“But what about issues that are not specifically mentioned in the Scriptures – how do we determine God’s will and develop conviction in those areas? Years ago a friend gave me what he called his “Formula: How to Know Right from Wrong.” The formula asks four questions based on three verses in 1 Corinthians:
- “‘Everything is permissible for me’ – but not everything is beneficial” (1 Corinthians 6:12). Question 1: Is it helpful – physically, spiritually, and mentally?
- “‘Everything is permissible for me’ – but I will not be mastered by anything” (1 Corinthians 6:12). Question 2: Does it bring me under its power?
- “Therefore, if what I eat causes my brother to fall into sin, I will never eat meat again, so that I will not cause him to fall” (1 Corinthians 8:13). Question 3: Does it hurt others?
- “So whether you eat or drink or whatever you do, do it all for the glory of God” (1 Corinthians 10:31). Question 4: Does it glorify God?
Excerpt from “The Pursuit of Holiness” by Jerry Bridges
To this list I would add Philippians 4:8 “Finally, brothers, whatever is true, whatever is honorable, whatever is just, whatever is pure, whatever is lovely, whatever is commendable, if there is any excellence, if there is anything worthy of praise, think about these things.”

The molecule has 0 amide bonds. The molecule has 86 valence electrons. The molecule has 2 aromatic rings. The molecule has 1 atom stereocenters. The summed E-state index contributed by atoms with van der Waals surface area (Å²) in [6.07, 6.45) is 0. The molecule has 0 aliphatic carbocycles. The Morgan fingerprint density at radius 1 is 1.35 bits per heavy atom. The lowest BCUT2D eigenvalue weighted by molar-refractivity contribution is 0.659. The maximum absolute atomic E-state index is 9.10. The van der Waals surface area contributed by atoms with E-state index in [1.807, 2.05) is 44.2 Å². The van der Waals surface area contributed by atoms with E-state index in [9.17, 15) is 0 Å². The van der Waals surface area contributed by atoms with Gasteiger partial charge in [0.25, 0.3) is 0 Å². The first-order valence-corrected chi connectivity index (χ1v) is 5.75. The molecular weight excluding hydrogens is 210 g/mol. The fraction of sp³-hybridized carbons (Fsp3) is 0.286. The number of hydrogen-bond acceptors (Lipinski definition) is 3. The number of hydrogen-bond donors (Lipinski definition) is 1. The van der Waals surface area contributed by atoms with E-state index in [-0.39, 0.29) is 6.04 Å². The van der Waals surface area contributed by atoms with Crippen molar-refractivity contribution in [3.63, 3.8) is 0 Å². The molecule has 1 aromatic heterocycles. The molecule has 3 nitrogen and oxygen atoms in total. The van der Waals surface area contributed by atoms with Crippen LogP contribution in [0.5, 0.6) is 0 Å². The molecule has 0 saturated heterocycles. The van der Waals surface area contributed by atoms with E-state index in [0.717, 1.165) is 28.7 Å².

How often do we really examine what we choose to do with our leisure time? Particularly in American churches, we’re much too quick to brush over this issue, and label anyone who speaks up about it a puritan or a legalist. But is that sometimes just a way to avoid taking an uncomfortably close look at our choices?
I justify a lot of movies by saying “it’s not that bad.” The same goes for some ways to spend time off: “it’s not doing anybody any harm.” We all need relaxation, yes, but how often is that a surface excuse to keep one part of our lives insulated from inspection? If I’m watching a movie with iffy themes, my “it’s not that bad” sounds like pretty weak sauce held up to scriptural standards. We aren’t called to live mediocre lives. We’re called to pursue excellence. “It’s not that bad”, but is it any good? Is it beneficial? Does it glorify God? Is it in any way true, honorable, just, pure, lovely, commendable, excellent, or worthy of praise? If not….why am I spending my time on it?
Do I think that a movie with objectionable content is automatically bad? No. But that’s no excuse to brush away an objection as legalism without taking at least a few minutes to examine what I’m doing, and what effects it might have. And if there’s a twinge of conscience? Well, as my parents used to tell us: “If you have to convince yourself it’s okay to do something, you probably shouldn’t be doing it.”
If we stop short at what not to do, though, we haven’t made any progress. “Love the Lord your God with all your heart, and all your soul, and all your mind, and love your neighbor as yourself” isn’t a call to thumb-twiddling. It’s a call to action, and the whole-hearted pursuit of all that is true, honorable, just, pure, lovely, commendable, excellent, and praiseworthy for the glory of God.